BILOXI, MS (WLOX/AP) - Former Mississippi Governor Ronnie Musgrove is coming out publicly saying he's had a change of heart about gay and lesbian couples adopting children. He now says he regrets signing legislation making it illegal for those couples to become adoptive parents in Mississippi.
In a blog published by The Huffington Post this week, Musgrove wrote about that bill from 2000 saying, "I believed at the time this was a principled position based on my faith. But I no longer believe it was right."
"There are far too many children in America in need of a loving home, who are shuttled between temporary homes and group shelters that fail to provide the stable, nurturing environment all children deserve. If you are fortunate in life, age and knowledge breed compassion. And as I have gotten older, I came to understand, that a person's sexual orientation has absolutely nothing to do with their ability to be a good parent."
Musgrove went on to offer support for gay marriage saying, "We cannot continue to blindly disqualify people from becoming parents -- just as we should not deny an entire group of people the basic civil right of marriage -- simply because many of us fear what we do not understand."
Musgrove said he was inspired to write about his change of heart after reading about Sen. Rob Portman's evolution on marriage equality. The Ohio GOP congressman made headlines last week when he said he now supports gay marriage, a reversal that began when he learned one of his sons is gay.
Portman and Musgrove aren't alone. A recent national survey shows that Americans are becoming more accepting of gay marriage in large part because of a shift in attitudes among those who know someone who is gay.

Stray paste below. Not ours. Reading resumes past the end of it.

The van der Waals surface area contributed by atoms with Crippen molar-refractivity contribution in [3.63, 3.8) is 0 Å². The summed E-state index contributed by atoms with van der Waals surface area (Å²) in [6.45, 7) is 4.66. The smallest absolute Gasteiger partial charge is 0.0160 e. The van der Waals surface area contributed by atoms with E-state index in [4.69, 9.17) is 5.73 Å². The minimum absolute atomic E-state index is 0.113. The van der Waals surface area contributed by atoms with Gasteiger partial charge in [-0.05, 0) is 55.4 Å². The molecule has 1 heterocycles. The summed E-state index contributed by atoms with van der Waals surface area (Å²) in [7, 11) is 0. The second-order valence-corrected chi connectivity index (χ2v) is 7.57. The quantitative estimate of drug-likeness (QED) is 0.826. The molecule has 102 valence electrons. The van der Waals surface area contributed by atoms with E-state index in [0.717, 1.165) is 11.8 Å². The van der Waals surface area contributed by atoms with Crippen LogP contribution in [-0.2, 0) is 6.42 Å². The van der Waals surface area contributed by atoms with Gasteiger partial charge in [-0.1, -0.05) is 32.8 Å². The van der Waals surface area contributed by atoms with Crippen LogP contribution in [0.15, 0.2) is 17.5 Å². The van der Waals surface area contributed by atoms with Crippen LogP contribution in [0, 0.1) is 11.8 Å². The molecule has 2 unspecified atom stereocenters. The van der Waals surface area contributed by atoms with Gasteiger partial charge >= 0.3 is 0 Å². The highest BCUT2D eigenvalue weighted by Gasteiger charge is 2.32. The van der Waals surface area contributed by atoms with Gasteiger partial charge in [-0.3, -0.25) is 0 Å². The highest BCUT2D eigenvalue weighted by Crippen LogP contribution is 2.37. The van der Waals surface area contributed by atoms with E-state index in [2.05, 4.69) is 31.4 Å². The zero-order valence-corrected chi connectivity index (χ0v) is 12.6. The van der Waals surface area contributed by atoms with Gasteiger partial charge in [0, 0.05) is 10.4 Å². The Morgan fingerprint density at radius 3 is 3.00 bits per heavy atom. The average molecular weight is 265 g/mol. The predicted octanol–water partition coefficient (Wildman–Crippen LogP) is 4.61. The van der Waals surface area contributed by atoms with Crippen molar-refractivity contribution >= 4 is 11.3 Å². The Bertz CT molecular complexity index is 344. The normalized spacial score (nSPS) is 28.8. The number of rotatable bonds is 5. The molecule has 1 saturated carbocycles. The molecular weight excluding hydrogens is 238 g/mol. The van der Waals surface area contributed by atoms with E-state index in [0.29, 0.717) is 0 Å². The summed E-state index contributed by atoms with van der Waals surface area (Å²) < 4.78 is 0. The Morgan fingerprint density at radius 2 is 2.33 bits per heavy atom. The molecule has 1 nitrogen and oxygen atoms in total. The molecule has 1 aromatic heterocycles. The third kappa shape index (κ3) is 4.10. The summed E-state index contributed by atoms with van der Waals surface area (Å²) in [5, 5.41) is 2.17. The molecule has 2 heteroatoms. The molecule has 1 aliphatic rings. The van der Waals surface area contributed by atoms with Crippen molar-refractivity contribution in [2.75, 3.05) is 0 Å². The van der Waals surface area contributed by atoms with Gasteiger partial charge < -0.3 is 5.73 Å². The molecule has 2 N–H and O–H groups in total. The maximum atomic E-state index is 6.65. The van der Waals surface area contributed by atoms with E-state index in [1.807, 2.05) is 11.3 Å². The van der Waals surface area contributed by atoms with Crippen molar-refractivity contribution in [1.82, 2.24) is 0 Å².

Overall, the Pew Research Center poll finds 49% of Americans favor allowing gays and lesbians to marry legally, and 44% opposed to the idea. That's more people now favoring gay marriage than opposing it. A decade ago 58% opposed it and a third supported it.
The 49% who now support same-sex marriage includes 14% who said they have changed their minds.
When asked why, almost one-third say it's because they know someone who is gay - a family member, friend or acquaintance. A quarter said their personal views have changed as they thought more about the issue or just because they've grown older and more accepting.
Former Governor Musgrove can be counted among those whose outlook has evolved over the years.
"What is sad to me is that my understanding of this issue did not come until after I had left office and no longer had the power to right this wrong. This reality weighs heavily on me to this day."
No matter the regret, Musgrove is realistic that a veto of the bill in 2000 likely wouldn't have made much difference. He points out in the article that the Legislature had more than enough votes to override a veto.
"Nonetheless, this decision that all of us made together has made it harder for an untold number of children to grow up in happy, healthy homes in Mississippi--and that breaks my heart."